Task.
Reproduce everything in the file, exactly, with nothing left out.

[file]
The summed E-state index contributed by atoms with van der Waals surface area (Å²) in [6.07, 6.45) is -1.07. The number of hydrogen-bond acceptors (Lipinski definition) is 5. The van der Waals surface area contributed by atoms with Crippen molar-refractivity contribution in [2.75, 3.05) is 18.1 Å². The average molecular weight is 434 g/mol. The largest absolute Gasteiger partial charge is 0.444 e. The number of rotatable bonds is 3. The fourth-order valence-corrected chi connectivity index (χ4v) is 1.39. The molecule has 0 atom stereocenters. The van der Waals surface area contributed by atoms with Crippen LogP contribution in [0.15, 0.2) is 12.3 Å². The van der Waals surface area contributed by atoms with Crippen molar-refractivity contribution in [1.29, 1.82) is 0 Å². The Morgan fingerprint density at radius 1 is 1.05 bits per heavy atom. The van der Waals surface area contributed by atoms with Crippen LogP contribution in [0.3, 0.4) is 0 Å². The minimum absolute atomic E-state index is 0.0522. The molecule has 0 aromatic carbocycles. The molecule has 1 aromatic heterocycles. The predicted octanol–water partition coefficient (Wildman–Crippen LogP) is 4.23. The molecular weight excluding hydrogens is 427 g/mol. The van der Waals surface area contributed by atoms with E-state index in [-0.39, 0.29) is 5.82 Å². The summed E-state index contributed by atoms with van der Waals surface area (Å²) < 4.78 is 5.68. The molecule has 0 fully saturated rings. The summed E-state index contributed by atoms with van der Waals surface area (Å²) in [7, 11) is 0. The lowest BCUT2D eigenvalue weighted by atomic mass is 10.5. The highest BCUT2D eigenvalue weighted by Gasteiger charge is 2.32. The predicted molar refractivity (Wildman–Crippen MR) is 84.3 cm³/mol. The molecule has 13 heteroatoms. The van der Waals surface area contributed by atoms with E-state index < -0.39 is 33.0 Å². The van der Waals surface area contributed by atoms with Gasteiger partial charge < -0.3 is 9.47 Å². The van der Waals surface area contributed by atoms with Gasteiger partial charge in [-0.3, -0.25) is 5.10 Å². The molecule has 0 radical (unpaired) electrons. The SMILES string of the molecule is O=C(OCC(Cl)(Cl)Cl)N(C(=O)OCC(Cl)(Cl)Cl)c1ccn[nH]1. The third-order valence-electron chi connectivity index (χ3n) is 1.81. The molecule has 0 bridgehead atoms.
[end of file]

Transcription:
The summed E-state index contributed by atoms with van der Waals surface area (Å²) in [6.07, 6.45) is -1.07. The number of hydrogen-bond acceptors (Lipinski definition) is 5. The van der Waals surface area contributed by atoms with Crippen molar-refractivity contribution in [2.75, 3.05) is 18.1 Å². The average molecular weight is 434 g/mol. The largest absolute Gasteiger partial charge is 0.444 e. The number of rotatable bonds is 3. The fourth-order valence-corrected chi connectivity index (χ4v) is 1.39. The molecule has 0 atom stereocenters. The van der Waals surface area contributed by atoms with Crippen LogP contribution in [0.15, 0.2) is 12.3 Å². The van der Waals surface area contributed by atoms with Crippen molar-refractivity contribution in [1.29, 1.82) is 0 Å². The Morgan fingerprint density at radius 1 is 1.05 bits per heavy atom. The van der Waals surface area contributed by atoms with Crippen LogP contribution in [0.3, 0.4) is 0 Å². The minimum absolute atomic E-state index is 0.0522. The molecule has 0 aromatic carbocycles. The molecule has 1 aromatic heterocycles. The predicted octanol–water partition coefficient (Wildman–Crippen LogP) is 4.23. The molecular weight excluding hydrogens is 427 g/mol. The van der Waals surface area contributed by atoms with E-state index in [-0.39, 0.29) is 5.82 Å². The summed E-state index contributed by atoms with van der Waals surface area (Å²) < 4.78 is 5.68. The molecule has 0 fully saturated rings. The summed E-state index contributed by atoms with van der Waals surface area (Å²) in [7, 11) is 0. The lowest BCUT2D eigenvalue weighted by atomic mass is 10.5. The highest BCUT2D eigenvalue weighted by Gasteiger charge is 2.32. The predicted molar refractivity (Wildman–Crippen MR) is 84.3 cm³/mol. The molecule has 13 heteroatoms. The van der Waals surface area contributed by atoms with E-state index < -0.39 is 33.0 Å². The van der Waals surface area contributed by atoms with Gasteiger partial charge < -0.3 is 9.47 Å². The van der Waals surface area contributed by atoms with Gasteiger partial charge in [-0.3, -0.25) is 5.10 Å². The molecule has 0 radical (unpaired) electrons. The SMILES string of the molecule is O=C(OCC(Cl)(Cl)Cl)N(C(=O)OCC(Cl)(Cl)Cl)c1ccn[nH]1. The third-order valence-electron chi connectivity index (χ3n) is 1.81. The molecule has 0 bridgehead atoms.